Scoble penned a column for webpronews about this. Usually I keep quiet if other vendors are mentioned in the news, but since it stated "we have no API" I decided to write the legendary Microsoft blogger and part-time NG advocate directly. So I dropped Robert a private e-mail to inform him that we will soon release details of our API (with a simple subset that is compatible with NG's) and invited him to visit us an learn about what we are REALLY doing at Attensa. And, for the record, stringing together a bunch of disparate aggregation applications (or trying to duplicate them) is NOT what we are doing. In fact long term Attensa technology will likely be available for all of these apps (from NG or whomever) to help make them perform better through real time analytics...we are after all, an attention based infrastructure company.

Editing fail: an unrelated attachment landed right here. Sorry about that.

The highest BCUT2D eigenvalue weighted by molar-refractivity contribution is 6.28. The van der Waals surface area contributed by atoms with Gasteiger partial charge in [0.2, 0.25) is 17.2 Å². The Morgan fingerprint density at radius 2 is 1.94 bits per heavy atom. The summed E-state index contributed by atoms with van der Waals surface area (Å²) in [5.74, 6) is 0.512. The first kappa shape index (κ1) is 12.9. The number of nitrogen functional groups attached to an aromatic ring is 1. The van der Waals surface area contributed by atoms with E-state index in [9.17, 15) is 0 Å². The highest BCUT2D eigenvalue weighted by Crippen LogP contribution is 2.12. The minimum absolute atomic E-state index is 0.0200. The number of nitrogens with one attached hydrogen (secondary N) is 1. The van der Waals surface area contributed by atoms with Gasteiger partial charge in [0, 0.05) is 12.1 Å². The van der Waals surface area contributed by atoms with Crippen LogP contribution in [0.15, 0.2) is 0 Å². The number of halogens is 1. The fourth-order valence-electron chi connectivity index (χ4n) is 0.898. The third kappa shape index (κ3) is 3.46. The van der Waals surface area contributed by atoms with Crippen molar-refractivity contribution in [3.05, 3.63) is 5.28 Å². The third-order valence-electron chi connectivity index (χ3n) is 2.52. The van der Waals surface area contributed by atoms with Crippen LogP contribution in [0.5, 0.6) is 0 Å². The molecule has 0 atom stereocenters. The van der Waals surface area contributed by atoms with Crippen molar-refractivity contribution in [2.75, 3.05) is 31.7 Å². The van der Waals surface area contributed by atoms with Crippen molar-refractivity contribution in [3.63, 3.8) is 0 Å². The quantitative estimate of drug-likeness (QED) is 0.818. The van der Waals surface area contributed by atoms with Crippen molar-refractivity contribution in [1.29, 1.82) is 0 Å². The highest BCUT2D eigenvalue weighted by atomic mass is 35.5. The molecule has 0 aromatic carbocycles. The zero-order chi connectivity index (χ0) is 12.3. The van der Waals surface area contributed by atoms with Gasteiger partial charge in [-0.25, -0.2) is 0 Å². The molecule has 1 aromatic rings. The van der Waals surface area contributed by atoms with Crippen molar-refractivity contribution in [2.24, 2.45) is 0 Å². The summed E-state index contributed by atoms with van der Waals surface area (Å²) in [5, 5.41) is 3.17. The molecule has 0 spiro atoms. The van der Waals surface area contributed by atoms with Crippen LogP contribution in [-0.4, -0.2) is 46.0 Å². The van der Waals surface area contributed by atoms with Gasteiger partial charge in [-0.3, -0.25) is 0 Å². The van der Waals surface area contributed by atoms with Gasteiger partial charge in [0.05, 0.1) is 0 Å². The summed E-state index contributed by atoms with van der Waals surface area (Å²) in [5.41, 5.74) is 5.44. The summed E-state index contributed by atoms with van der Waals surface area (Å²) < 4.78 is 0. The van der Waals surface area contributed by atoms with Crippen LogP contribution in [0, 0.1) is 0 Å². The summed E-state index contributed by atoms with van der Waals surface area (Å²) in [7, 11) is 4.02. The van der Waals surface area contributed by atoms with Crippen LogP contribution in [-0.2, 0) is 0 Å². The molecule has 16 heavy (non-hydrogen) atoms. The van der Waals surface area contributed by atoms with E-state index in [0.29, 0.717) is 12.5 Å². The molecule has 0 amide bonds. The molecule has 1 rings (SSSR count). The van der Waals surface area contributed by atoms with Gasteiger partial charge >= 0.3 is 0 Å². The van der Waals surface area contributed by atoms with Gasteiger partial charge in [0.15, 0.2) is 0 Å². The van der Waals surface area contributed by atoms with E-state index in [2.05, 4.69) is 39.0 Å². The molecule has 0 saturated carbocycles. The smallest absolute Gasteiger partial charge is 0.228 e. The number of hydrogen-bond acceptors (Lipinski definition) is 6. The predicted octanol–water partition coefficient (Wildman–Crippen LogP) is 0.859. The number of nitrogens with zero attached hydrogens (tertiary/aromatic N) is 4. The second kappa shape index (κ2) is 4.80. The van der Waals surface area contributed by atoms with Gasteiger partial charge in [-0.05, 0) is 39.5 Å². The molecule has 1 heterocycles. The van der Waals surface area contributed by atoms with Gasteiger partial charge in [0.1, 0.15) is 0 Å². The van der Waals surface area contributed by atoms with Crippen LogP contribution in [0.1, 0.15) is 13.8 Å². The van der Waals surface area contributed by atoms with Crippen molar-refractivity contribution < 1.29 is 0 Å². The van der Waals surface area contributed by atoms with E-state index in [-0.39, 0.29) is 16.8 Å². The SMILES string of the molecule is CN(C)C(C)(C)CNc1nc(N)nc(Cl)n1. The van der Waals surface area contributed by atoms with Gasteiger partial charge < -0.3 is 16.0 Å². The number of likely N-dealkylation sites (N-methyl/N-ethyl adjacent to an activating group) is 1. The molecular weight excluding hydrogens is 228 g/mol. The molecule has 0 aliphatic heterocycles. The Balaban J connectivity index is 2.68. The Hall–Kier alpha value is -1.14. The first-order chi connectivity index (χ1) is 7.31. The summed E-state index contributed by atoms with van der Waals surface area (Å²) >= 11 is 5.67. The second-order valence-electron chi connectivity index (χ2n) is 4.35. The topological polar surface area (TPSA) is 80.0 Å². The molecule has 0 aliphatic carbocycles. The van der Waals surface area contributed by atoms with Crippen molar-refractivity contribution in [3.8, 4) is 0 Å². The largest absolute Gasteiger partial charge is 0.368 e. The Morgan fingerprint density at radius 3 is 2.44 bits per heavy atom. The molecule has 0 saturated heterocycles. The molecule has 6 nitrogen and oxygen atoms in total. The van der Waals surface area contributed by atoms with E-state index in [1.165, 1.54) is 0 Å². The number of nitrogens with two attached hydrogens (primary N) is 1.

In our view, perhaps we are miscalculating, market share doesn't mean much right now in the RSS reader world. It's too early. It's like when PageMaker 1.0 came out (it was $129 SRP by the way) and you needed an Apple LaserWriter to get B/W output out of it. Long story short we are still VERY left of the chasm - so to speak. As I have been preaching, we can't wait till Outlook 12 (and 13) and IE7 (and IE 8)make RSS ubiquitous so that our technology can benefit millions - not just the 50K to 100K early innovators. Oh yeah, Steve Jobs and co. won't sit still on this either so expect better RSS support from the Apple OS and their free Apps than whatever it is Vista/O12 will deliver (as usual.) Again, at Attensa, we can't wait.
Attensa has a deep and "attention-laden" API that we think developers and the enterprise will LOVE. Microsoft, Google, Yahoo, whomever, hell even NG, we want to add value and make the experience as wonderful and as efficient as possible for the end user (aka "knowledge worker.") And, incidentally, there are hundreds of millions of these folks and they don't know or care about what happens left of the chasm. Don't get me wrong, it matters, just not that much just yet.
So, based on Microsoft's recent M&A history, I doubt it Robert. But, if so, that would be great for the Attensa technology foundation and its business strategy.